Michael Cooper, OD
Optometry Times Editorial Advisory Board member
1.Never forget that the allergy season is year round. As part of our battery of questions, we always ask patients if their allergies are spring, fall, a combination, or perennial.
In the New England area, some homes date back to pre-Colonial America (mid to late 1600s), so I ask how much mold is present in their houses to gauge whether this may have an impact on allergy status.
2. Make sure your patients are armed with coupon/saving cards. Although we try to keep the cards present in the office, sometimes we run out at the height of the spring and fall seasons. Remember that most companies have dedicated websites for their products which allow patients to download the coupon directly to their tablet/phone/computer.
3. Donât be afraid to lean on your local pharmaceutical representatives for samples and formulary details. They can be your life preserver when insurance plan coverage goes sideways.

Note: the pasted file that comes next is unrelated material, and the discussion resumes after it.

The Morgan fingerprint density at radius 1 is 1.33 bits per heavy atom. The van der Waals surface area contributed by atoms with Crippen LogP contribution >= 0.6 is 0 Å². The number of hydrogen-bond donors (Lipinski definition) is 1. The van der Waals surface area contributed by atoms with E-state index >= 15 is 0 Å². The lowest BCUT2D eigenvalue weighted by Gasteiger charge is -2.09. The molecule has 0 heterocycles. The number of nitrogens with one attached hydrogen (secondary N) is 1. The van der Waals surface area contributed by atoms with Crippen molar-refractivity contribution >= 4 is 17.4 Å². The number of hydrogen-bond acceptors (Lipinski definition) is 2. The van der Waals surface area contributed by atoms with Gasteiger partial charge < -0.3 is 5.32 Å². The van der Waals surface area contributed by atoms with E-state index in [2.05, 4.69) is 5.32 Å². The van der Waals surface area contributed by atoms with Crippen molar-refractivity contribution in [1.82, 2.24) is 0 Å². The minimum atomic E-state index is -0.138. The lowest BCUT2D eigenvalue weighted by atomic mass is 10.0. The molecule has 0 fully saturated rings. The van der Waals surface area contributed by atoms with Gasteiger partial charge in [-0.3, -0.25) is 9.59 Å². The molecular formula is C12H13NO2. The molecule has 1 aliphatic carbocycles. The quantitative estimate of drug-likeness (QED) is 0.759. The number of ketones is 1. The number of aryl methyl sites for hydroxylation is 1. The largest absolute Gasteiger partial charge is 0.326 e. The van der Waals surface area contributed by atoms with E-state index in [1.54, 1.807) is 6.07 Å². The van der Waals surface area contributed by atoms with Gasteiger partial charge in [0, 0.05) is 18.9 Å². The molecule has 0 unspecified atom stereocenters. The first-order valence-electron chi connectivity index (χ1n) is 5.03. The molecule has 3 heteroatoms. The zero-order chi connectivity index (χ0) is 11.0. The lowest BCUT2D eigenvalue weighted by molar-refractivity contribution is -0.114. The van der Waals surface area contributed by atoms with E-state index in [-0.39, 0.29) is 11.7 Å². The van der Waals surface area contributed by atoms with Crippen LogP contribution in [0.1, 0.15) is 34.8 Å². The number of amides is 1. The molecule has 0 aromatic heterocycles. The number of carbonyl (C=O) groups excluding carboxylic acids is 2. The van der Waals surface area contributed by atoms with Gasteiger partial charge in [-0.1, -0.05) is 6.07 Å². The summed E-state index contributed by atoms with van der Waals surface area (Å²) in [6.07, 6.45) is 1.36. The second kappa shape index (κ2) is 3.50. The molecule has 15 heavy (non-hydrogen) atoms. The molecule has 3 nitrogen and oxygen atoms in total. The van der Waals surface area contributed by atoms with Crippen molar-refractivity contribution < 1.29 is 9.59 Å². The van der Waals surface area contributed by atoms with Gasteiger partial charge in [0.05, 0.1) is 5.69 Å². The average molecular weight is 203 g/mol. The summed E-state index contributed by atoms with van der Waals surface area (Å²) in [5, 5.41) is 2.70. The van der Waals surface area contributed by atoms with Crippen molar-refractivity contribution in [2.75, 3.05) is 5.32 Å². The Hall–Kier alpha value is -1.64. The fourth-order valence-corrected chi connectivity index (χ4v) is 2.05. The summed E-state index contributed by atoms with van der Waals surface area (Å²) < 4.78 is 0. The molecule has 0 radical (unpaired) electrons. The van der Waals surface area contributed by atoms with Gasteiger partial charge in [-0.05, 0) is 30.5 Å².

4. If a patient presents with acute symptoms, a great way to manage these cases is to utilize a topical steroid (i.e., Pred Forte, Lotemax Gel [loteprednol etabonate 5%, Bausch + Lomb], Durezol [difluprednate, Novartis]) to quell both the symptoms and signs. Although it is the brute force method, your patients will thank you for the added rapid relief.
These medications can be used as a monotherapy pulse or in combination with your choice of antihistamine/mast cell stabilizer.
Finally, I always send a letter to encourage a patient to heed our recommendation to see an allergist in order to better manage the systemic pathology.